Potential antimicrobial activity of marine molluscs from tuticorin, southeast coast of India against 40 biofilm bacteria

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Date: Jan. 2005
From: Journal of Shellfish Research(Vol. 24, Issue 1)
Publisher: National Shellfisheries Association, Inc.
Document Type: Article
Length: 5,024 words

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ABSTRACT Methanol: water (1:1), methanol: dichloromethane (1:1) and acetone extracts of molluscs comprising 77 whole body, four inks, four opercula, 10 egg masses, and 10 digestive glands were screened for antimicrobial activity on marine biofilm bacteria. The methanol: water (1:1) whole body extracts of Nerita albicilla and Nerita oryzarum showed broad spectral inhibitory activity against 93% and 95% of the 40 biofilm bacteria. The egg masses from 10 gastropods showed activity against more than a quarter of the biofilm bacteria. The methanolic extract of Chicoreus virgineus, Chicoreus ramosus egg masses, and acetone extract of the egg mass of Rapana rapiformis showed broad-spectrum antibacterial activity against all the 40 biofilm bacterial strains. The activity in gastropod egg masses was localized to their internal matrix. Overall screening showed activity in 38.1% of the methanolic extracts followed by 13.3% of methanol: water, 12.4% of methanol: dichloromethane, and 3.8% of acetone extracts. Gastropods showed good activity when compared with bivalves and cephalopods.

KEY WORDS: antifouling, bacteria, biofilm, egg mass, mollusc


The efforts to control marine biofouling are ongoing since humans started venturing into the sea. Among the antifoulants developed to date, organotin compounds are considered as the most effective and have been widely used since the 1970s. It is well established that TBT compounds cause imposex universally (Barroso et al. 2002) and has been documented in over 118 species in 63 genera (Bettin et al. 1996). Organotin pollution has also raised concerns over the accumulation of organotin compounds in the food chain and the associated risks related to the presence of contaminants (Belfroid et al. 2000). International Maritime Organization (IMO) has proposed a complete phasing out of TBT use by the year 2008. The alternative tin free coatings are not only costly, but also their metal constituents may pose environmental problems (Hellio et al. 2004). So, a great deal of research has been focused on finding an alternate nontoxic and eco-friendly antifoulant (De Nys & Steinburg 2002, Fusetani 2004). In this context, marine organisms, especially the sedentary forms have interested researchers very much because they exhibit characteristic chemical defense against the epizooic organisms. More than 100 species of marine organisms have been shown to exhibit antimicrobial activity, as well as the ability to prevent settlement of fouling organisms (Clare 1996, Koh 1997).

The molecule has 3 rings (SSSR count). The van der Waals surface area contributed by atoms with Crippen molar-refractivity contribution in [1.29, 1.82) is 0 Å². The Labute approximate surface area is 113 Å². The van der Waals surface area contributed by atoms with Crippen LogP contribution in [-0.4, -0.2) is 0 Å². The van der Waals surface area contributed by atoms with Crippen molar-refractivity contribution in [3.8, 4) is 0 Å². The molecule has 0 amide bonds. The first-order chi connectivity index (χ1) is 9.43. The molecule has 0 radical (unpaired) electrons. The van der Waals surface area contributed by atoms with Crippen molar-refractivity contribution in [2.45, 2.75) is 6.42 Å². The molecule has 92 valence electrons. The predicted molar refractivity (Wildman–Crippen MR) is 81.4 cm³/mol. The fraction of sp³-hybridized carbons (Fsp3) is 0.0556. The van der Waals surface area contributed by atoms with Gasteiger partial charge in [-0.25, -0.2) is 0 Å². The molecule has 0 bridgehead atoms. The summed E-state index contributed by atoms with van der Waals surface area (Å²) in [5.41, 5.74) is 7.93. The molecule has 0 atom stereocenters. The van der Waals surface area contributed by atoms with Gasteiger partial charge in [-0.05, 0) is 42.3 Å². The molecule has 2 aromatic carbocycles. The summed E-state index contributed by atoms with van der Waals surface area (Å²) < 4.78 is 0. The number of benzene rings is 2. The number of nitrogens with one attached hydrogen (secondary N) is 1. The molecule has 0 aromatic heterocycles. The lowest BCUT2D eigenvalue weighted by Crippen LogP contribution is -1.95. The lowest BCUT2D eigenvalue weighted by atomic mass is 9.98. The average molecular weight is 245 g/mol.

Most currently available antifouling compounds are active against barnacles and algae and not against microbes like biofilm bacteria, which cause initial fouling of a submerged surface (Tang & Cooney 1998). Bacteria are the first organisms to foul submerged surfaces in the marine environment. Their subsequent multiplication and production of exopolymers leads to the formation of bacterial biofilms, which attract a large number of secondary fouling organisms (Steinberg et al. 2002). The interaction between bacteria and macrofoulers are dynamic and varied. The resultant biofouling community leads to economic and ecologic implications on both human-made structures and living surfaces.

However, bacteria do not colonize all submerged surfaces in a uniform manner and are influenced by many physical and chemical factors (Fletcher & Marshall...

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Gale Document Number: GALE|A133108179